what took another 15 months 30 days 23 hours 59 minutes 59.999 seconds ???

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  • 26mi235
    replied
    Originally posted by eldrick
    IAAF President Lamine Diack said “It is unacceptable to the IAAF that these athletes who have committed serious and deliberate breaches of our anti-doping Rules would receive an effective ban of approximately 9-10 months and see them eligible to compete again in the summer of 2009. What is more, I consider the circumstances surrounding these cases warrants the IAAF to seek an extended ban over and above the minimum two year period.
    if he runs an organisation so mickey-mouse that they take over 1y to get a derisory mouth swab from 7 athletes, he deserves no sympathy whatsoever
    Eldy, who said that they anomalous DNA was discovered the day after they took the first test. I do not recall completely but I think that someone noticed something after they had run the standard "A" tests, possibly by matching them up (and failing to match them up) with the DNA from later tests. Since this sort of thing can only come about from some organized and orchestrated cheating, I have zero sympathy for them, but certainly do not think that the amount of time that it took to get it all sorted out should count as 'time served'.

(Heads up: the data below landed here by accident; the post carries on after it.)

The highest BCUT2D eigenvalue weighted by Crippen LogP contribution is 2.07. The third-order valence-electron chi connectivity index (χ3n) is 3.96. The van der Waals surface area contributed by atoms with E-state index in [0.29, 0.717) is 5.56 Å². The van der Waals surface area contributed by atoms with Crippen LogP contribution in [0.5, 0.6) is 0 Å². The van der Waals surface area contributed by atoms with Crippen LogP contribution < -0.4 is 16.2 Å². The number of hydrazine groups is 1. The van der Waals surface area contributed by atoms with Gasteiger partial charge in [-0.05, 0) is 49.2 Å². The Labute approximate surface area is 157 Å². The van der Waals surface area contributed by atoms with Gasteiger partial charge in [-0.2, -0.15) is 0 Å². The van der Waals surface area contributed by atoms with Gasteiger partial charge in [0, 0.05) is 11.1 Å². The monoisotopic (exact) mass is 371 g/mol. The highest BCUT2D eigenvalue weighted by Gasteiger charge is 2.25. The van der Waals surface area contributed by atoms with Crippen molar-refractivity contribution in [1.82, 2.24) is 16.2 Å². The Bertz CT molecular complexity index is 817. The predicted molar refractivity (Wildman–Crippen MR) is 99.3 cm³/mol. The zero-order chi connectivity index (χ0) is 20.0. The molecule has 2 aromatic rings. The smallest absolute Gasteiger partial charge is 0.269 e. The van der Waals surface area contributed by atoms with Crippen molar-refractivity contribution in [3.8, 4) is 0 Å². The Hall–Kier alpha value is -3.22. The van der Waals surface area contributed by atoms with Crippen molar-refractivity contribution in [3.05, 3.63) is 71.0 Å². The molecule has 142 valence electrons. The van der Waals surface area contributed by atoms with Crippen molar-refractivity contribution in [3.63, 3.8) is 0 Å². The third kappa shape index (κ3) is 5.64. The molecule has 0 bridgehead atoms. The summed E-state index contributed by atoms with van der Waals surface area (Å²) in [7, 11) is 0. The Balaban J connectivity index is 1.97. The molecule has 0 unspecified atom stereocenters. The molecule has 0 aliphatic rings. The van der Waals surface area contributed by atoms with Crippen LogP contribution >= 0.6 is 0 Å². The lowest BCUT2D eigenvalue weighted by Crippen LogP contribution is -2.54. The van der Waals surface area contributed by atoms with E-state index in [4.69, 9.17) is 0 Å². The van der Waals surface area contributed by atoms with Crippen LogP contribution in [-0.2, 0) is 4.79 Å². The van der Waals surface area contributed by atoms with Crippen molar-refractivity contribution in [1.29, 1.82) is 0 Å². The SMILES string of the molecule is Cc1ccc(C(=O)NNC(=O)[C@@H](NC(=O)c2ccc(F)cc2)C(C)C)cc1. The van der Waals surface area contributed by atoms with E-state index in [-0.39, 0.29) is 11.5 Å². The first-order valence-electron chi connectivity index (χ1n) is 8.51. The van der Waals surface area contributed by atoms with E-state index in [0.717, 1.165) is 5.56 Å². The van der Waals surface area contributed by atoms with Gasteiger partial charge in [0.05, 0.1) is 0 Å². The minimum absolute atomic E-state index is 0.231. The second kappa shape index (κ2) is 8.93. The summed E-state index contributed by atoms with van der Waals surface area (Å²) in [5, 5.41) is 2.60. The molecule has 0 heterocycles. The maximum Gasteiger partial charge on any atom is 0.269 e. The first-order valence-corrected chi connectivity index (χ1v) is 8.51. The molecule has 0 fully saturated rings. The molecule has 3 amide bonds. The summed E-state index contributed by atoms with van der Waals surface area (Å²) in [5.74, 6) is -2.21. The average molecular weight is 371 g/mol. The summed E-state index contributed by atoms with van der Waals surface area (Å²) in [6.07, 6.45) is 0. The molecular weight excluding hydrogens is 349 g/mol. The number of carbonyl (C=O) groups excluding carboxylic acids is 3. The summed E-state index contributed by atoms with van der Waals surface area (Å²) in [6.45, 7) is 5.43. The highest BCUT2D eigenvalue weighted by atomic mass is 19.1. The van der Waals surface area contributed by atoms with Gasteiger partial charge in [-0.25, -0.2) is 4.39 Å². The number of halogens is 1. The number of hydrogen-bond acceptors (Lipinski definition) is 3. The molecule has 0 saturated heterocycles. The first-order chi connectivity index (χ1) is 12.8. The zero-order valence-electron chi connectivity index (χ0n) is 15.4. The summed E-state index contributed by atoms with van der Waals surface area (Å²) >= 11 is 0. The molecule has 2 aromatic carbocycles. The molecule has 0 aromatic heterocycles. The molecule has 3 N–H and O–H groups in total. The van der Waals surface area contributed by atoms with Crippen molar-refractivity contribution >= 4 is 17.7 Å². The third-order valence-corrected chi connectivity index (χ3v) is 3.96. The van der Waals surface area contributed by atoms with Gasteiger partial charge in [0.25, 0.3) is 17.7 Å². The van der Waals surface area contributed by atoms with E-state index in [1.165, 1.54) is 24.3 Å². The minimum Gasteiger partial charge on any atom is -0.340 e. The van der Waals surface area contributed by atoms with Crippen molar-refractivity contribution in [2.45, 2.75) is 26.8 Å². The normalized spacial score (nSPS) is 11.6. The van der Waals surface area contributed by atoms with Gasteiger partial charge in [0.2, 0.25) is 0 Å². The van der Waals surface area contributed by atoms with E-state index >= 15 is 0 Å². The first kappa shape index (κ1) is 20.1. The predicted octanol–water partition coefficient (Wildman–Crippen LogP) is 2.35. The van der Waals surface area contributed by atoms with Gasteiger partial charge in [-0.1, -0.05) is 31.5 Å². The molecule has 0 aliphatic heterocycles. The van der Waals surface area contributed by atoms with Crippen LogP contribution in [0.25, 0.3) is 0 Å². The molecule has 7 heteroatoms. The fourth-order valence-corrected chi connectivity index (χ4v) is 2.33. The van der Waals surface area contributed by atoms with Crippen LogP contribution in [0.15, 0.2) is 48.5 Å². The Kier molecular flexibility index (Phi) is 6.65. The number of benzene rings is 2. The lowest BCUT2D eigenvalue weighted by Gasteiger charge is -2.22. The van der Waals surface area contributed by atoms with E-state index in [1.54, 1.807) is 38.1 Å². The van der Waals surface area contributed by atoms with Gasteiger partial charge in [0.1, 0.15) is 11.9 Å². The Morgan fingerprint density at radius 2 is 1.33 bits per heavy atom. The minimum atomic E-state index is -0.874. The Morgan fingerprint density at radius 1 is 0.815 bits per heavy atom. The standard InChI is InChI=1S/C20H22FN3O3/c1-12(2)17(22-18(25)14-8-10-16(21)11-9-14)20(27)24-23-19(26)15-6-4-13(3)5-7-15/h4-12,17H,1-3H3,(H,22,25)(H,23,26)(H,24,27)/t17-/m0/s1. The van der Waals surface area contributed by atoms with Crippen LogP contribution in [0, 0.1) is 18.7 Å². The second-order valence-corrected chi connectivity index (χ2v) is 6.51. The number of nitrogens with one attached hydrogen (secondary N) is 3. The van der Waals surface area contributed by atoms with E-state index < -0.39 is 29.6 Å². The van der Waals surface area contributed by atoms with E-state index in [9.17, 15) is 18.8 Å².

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  • eldrick
    replied
    IAAF President Lamine Diack said “It is unacceptable to the IAAF that these athletes who have committed serious and deliberate breaches of our anti-doping Rules would receive an effective ban of approximately 9-10 months and see them eligible to compete again in the summer of 2009. What is more, I consider the circumstances surrounding these cases warrants the IAAF to seek an extended ban over and above the minimum two year period.
    if he runs an organisation so mickey-mouse that they take over 1y to get a derisory mouth swab from 7 athletes, he deserves no sympathy whatsoever

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  • tandfman
    replied
    The IAAF is appealing these cases to CAS.

    http://www.iaaf.org/aboutiaaf/news/newsid=48434.html